When you edit, resist the temptation to make corrections as soon as you spot flaws. Instead, edit in three steps because each time you read it, you should focus on something different.
This process does not apply to a two-sentence email about grabbing a beer after work. But if the document is a page or longer, or if it is an important message even if it is short, then take the time to edit carefully. Too often, people can’t help themselves when they begin to edit, so they start correcting mistakes and revising sentences as soon as they see things that need to be changed. But they are trying to accomplish too much at once.
The first time through is only an overview. You want to be sure that the body supports the opening paragraph, that the entire message makes sense, and there is nothing obviously missing or disorganized.
In the second reading, you narrow your focus by zooming in on paragraphs and sentences. Are paragraphs coherently wrapped around one main idea? Do paragraphs and sentences flow smoothly from one to the next? Are sentences efficiently written or flabby with extra words? Is the language clear, or is the message littered with buzzwords and technical words?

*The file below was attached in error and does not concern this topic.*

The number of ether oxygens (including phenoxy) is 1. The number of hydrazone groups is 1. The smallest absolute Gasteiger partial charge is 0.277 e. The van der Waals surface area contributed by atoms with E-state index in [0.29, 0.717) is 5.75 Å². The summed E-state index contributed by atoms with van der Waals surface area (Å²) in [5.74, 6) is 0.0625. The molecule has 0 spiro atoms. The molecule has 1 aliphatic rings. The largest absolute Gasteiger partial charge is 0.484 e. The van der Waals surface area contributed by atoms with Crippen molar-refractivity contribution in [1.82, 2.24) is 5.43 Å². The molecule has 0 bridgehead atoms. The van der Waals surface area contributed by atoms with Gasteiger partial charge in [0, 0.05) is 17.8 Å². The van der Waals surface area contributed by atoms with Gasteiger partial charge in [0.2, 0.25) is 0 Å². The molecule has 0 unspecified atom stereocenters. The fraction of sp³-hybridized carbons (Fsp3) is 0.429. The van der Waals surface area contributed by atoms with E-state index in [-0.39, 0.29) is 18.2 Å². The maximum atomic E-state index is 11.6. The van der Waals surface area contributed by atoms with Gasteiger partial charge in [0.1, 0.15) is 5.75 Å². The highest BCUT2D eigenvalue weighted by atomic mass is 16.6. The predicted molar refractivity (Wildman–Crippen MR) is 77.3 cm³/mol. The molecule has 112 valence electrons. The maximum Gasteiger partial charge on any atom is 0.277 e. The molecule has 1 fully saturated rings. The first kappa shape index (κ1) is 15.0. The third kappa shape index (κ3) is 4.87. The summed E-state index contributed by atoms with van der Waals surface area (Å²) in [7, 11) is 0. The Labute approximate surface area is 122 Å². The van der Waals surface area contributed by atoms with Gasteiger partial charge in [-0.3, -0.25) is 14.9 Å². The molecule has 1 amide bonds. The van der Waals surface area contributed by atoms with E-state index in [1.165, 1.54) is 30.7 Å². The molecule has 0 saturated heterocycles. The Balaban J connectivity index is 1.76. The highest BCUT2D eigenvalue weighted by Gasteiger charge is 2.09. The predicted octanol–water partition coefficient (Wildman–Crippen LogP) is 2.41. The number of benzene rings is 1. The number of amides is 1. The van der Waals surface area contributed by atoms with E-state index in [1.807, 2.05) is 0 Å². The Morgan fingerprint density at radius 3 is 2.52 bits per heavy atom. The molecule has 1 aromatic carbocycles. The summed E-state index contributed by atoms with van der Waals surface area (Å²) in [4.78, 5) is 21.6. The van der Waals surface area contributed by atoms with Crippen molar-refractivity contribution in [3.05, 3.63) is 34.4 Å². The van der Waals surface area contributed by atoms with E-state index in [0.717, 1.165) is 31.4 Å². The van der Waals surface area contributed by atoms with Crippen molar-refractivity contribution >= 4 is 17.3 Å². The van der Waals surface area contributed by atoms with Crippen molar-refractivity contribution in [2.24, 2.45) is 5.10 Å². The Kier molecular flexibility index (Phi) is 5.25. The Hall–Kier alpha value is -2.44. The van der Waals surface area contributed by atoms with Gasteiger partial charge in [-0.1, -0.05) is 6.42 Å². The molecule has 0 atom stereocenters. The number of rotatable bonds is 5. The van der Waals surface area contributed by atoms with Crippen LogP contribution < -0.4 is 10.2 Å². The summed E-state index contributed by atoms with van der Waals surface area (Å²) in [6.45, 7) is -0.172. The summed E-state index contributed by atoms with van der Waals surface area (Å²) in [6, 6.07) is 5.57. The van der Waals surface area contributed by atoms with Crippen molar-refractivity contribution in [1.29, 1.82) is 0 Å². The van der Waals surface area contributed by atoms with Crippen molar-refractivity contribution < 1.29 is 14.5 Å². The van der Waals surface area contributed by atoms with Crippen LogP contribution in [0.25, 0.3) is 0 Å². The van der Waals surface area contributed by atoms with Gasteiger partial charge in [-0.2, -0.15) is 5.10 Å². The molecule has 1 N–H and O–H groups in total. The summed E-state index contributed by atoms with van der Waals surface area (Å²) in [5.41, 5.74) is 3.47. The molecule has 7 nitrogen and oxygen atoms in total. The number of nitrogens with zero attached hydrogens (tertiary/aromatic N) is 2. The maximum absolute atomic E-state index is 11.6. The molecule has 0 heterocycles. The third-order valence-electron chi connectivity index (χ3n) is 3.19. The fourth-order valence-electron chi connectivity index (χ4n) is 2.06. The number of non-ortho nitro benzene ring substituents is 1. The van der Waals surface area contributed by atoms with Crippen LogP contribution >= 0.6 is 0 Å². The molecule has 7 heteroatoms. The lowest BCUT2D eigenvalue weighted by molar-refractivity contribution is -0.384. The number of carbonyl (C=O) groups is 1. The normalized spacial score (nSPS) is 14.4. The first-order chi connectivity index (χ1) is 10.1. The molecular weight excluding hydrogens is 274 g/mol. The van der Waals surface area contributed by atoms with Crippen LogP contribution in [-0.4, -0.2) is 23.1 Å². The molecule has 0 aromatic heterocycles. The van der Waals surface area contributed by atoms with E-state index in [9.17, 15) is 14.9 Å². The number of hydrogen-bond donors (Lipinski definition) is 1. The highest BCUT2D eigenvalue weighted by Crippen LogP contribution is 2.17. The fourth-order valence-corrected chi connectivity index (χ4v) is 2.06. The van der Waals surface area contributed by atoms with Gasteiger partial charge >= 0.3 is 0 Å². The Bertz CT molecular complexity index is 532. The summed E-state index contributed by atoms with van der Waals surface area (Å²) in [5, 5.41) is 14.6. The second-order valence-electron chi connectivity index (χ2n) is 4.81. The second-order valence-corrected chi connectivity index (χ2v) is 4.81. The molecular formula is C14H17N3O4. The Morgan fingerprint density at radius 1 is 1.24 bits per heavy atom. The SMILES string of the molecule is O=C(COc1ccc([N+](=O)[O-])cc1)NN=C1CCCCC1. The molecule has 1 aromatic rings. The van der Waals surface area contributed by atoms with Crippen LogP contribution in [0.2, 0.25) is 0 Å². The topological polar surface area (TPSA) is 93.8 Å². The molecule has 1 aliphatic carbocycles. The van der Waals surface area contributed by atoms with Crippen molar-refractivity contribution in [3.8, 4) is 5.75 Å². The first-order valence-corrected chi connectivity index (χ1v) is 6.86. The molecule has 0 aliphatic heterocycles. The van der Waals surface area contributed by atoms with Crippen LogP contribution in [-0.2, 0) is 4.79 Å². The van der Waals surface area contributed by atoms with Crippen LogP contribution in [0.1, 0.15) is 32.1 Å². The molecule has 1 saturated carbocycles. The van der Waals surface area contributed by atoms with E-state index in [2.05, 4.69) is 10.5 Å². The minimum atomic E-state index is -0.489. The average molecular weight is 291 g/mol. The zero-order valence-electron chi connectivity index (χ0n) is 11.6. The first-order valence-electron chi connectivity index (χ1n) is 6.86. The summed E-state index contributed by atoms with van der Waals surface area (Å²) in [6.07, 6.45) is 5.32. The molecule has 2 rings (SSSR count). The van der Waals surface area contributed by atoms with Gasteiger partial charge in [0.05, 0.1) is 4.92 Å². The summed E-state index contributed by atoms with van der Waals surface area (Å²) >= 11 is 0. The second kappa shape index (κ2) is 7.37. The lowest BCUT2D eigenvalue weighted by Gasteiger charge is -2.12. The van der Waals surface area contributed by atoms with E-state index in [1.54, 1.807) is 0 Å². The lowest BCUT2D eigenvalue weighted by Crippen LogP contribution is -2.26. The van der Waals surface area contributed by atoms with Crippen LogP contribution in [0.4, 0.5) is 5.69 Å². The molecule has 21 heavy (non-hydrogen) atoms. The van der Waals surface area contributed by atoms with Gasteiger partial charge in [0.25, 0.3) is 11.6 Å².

The third reading is the line-by-line editing we call proofreading, where you look for mistakes of grammar, punctuation, and style. You can’t be scrutinizing the copy for these the first time you read because you have bigger, more important issues to pay attention to. But you will be so focused on wondering if it should be a comma or a semicolon, or second-guessing yourself on a usage issue, that you will not notice that the entire sentence is in the wrong place.
Another suggestion is to print the document, at least for the third reading, preferably earlier. It will appear different to your eye, because the resolution of ink on paper is sharper than pixels on a screen, so you will notice things in a “hard copy” that you won’t notice on the screen.